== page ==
Retirement is a bad word for injured workers in workers’ compensation. If an employee retires then he or she cuts him or herself off from access to many types of Minnesota workers’ compensation benefits. Retirement means that an employee is removing him or herself from the labor market. Employers and insurers often erroneously equate PERA Duty Disability benefits with retirement.
Separation as a Result of a Disability – Not Retirement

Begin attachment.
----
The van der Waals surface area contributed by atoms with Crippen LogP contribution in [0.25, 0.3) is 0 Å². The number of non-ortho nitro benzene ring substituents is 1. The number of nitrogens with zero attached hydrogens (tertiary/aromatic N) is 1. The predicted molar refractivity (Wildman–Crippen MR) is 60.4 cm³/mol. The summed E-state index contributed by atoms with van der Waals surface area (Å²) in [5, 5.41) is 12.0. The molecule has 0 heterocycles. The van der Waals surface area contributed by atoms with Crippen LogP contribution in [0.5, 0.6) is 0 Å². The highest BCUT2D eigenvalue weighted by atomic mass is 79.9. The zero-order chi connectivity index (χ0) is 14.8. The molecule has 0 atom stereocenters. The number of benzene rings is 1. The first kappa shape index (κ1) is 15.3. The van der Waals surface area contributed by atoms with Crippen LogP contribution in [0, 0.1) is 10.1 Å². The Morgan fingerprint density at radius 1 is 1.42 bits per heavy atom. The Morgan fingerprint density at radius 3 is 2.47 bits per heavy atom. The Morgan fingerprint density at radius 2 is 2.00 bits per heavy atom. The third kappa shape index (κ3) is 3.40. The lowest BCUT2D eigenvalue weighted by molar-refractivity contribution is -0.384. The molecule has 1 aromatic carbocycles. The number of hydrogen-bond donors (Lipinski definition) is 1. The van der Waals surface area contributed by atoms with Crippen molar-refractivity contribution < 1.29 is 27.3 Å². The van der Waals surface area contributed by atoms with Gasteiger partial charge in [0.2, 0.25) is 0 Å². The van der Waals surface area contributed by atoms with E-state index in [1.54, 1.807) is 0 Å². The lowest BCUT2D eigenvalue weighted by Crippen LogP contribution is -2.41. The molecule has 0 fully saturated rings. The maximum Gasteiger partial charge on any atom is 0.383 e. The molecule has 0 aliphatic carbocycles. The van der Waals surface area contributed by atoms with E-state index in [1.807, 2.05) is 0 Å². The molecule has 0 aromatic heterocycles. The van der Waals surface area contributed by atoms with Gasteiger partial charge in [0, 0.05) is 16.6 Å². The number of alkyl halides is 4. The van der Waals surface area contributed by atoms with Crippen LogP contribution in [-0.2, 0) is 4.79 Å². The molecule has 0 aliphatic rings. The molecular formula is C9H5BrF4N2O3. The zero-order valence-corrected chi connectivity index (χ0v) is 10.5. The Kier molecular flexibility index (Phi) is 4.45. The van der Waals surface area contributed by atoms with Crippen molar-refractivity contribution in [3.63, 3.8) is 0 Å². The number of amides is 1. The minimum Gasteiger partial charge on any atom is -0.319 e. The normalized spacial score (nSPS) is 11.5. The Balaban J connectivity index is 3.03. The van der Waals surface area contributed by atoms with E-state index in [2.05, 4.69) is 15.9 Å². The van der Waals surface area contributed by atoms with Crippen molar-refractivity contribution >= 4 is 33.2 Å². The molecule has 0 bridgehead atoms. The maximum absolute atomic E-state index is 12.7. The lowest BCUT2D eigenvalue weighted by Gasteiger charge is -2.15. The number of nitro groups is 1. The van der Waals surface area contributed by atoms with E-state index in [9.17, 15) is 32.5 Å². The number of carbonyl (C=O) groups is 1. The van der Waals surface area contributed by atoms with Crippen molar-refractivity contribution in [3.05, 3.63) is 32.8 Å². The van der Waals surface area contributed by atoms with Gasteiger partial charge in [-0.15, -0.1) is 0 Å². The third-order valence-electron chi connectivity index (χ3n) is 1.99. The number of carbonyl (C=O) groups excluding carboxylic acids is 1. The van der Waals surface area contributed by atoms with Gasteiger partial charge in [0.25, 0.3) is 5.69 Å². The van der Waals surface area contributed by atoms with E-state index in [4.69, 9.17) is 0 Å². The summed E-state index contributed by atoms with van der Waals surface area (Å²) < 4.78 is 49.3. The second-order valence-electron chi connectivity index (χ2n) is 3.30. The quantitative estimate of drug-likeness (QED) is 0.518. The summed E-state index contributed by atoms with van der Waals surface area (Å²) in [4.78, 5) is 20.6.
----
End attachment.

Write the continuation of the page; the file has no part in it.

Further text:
At Meuser Law Office, P.A. we frequently see employers and insurers who attempt to cut off police officers, first responders, and firefighters’ benefits through a NOID (“Notice of Intent to Discontinue Benefits”) or a Rehabilitation Request when the injured employee separates from their employer in order to receive PERA Duty Disability benefits. Insurers and employers attempt to equate PERA Duty Disability benefits with retirement under the law. The courts have uniformly held that employees who separate from their employers in order to receive PERA Duty Disability benefits are not retired. Despite that these employees are not retired, employers and insurers may still try to use this defense. PERA Duty Disability benefits are not retirement benefits. An employee who receives service-based government retirement pensions is presumed retired from the labor market. But, service-based government retirement pension does not include disability-based government pensions. Minnesota Statute § 176.101, subdivision 8.